First Reality Show

Premiering in the spring of 1949, a TV deal was just icing on the cake for Ripley—he had already earned well over half-a-million dollars a year during the height of the Depression. “Believe It or Not!” was one of the very first weekly television shows to enter into American homes. Featuring fascinating people with strange talents and traits, Robert Ripley’s “Believe It or Not!” television show is also arguably the first “reality” show in history.

Airing on NBC, Ripley hosted the first 13 episodes himself, which included him showing guests his exotic artifacts and drawing cartoons for the camera, reenactments of Believe It or Not! stories, and interviews with the real-life “stars” of the strange. In true Ripley fashion, episode 13 took an unexpected turn…

Episode 13

Ripley had a heart attack while on stage, ironically, discussing the military funeral hymn “Taps.”

“Taps,” the bugle tune played at U.S. military memorials, dates back to the American Civil War. The name most likely comes from the fact that the former lights-out call was followed by three drum beats, dubbed the “Taps.” Believe it or not, “Taps” was officially known as “Extinguish Lights” in military manuals until 1891.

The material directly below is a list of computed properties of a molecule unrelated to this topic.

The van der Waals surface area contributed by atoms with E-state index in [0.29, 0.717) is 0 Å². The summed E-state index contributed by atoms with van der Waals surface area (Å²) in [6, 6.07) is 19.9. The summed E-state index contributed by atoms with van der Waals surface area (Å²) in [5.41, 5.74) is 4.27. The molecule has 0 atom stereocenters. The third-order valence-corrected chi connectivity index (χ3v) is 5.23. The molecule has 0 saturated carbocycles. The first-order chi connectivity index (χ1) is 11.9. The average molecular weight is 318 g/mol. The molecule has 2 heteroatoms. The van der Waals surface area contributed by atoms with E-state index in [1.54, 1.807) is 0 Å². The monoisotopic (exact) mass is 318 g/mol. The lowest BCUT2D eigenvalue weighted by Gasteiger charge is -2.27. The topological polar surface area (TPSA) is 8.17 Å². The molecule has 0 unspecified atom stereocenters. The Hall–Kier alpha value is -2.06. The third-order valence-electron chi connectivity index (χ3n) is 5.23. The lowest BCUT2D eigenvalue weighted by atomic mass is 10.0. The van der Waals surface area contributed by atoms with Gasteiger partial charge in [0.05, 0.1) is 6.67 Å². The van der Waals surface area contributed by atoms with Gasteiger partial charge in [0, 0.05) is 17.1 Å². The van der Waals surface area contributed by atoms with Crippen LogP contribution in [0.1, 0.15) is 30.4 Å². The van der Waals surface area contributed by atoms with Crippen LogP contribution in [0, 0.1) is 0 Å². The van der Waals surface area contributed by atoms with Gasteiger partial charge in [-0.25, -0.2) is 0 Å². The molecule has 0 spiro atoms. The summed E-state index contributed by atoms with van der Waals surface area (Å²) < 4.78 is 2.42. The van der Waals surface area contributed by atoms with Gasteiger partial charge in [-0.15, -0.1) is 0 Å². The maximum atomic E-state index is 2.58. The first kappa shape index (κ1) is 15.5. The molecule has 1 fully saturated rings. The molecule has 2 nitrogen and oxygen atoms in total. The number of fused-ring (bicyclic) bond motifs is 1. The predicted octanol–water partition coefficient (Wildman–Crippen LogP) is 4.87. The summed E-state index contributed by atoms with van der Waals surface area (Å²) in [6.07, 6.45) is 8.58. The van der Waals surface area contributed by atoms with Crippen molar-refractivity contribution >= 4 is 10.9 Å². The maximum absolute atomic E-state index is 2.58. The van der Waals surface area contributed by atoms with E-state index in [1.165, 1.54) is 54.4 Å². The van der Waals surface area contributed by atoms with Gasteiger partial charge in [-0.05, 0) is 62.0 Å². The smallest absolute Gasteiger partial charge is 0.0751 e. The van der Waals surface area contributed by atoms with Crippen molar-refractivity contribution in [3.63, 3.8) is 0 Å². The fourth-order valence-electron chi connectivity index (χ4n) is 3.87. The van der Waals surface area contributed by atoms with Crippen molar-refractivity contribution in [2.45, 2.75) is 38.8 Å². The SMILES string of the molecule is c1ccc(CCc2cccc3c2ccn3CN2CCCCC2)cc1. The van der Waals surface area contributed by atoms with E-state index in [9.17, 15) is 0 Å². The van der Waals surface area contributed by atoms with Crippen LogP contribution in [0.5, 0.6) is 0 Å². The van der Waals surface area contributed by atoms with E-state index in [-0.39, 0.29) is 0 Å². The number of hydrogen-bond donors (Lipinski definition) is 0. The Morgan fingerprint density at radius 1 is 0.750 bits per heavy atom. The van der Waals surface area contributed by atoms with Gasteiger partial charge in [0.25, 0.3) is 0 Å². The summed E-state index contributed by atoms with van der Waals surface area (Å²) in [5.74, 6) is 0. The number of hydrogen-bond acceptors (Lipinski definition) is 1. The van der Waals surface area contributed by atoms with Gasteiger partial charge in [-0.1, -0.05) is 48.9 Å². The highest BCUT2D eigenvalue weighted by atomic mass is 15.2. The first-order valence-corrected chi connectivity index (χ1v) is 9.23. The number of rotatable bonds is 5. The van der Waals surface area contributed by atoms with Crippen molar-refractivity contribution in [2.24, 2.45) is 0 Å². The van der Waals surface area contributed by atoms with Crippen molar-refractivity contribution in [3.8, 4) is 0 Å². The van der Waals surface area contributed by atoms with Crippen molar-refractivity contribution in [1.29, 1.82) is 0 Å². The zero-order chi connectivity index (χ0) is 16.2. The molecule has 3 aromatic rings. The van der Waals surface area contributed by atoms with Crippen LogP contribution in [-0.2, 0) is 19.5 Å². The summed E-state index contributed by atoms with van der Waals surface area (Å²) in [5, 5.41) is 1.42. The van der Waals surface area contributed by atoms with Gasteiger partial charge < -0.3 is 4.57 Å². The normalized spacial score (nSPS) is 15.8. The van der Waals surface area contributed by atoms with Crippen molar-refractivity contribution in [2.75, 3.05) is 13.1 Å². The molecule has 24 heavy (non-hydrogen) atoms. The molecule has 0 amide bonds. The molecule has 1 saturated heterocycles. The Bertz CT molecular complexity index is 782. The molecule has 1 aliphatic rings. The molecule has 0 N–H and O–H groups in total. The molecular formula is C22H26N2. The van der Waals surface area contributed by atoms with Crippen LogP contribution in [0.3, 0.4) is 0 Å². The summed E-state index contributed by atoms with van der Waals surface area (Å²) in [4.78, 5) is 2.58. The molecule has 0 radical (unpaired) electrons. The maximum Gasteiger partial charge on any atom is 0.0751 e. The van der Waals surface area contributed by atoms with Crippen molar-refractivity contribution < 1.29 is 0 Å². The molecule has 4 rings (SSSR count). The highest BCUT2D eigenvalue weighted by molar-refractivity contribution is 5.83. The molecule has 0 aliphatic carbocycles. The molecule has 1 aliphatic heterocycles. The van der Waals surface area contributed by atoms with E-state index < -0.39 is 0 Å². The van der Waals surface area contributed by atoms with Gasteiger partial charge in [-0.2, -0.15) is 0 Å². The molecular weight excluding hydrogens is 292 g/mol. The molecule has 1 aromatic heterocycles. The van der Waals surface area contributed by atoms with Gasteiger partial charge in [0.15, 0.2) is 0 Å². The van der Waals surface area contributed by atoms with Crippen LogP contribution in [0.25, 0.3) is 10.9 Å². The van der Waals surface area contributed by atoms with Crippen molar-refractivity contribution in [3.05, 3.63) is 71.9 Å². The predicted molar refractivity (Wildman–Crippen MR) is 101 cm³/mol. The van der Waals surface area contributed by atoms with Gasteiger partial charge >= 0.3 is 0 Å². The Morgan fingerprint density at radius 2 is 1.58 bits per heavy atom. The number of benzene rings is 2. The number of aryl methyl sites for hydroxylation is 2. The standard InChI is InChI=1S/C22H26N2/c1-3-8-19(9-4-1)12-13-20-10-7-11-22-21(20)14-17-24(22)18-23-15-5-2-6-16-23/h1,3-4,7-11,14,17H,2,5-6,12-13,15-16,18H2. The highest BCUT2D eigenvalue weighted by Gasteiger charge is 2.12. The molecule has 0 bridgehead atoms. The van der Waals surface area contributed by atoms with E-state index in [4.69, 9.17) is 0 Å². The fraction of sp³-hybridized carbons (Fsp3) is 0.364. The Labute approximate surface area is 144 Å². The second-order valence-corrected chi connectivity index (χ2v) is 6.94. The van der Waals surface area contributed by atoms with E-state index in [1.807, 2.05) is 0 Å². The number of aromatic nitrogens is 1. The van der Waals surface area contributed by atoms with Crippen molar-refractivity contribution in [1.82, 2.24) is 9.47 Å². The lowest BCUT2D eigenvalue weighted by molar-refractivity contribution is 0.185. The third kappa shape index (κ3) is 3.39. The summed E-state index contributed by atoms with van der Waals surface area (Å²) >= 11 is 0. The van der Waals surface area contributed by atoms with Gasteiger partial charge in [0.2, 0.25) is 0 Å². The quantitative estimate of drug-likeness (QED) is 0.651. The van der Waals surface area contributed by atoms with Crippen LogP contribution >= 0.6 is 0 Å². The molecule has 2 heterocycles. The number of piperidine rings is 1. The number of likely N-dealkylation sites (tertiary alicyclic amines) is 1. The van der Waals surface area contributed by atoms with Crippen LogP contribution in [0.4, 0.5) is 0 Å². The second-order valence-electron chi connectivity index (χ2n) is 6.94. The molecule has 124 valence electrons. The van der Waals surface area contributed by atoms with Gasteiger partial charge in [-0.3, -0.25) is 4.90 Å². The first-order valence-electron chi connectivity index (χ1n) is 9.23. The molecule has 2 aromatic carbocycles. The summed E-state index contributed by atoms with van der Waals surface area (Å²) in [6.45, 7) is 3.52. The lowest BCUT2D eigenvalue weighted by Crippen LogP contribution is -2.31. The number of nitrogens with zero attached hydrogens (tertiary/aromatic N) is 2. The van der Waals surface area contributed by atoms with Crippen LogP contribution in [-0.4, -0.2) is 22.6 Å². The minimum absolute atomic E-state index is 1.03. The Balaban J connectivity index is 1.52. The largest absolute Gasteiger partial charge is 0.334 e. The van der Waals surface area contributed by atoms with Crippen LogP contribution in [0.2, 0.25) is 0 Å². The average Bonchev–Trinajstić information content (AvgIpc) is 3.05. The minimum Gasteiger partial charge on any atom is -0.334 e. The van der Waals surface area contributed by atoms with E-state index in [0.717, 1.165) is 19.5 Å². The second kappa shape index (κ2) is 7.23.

He recovered enough to finish the show, but admitted himself into a hospital the next morning. A checkup revealed Ripley had a heart condition, although not thought to be critical. Three days later, the Modern Marco Polo had a fatal heart attack.

The 14th episode was a eulogy and the series continued on for more than two years, hosted by Robert St. John and Ripley’s close friend Li Ling Ai.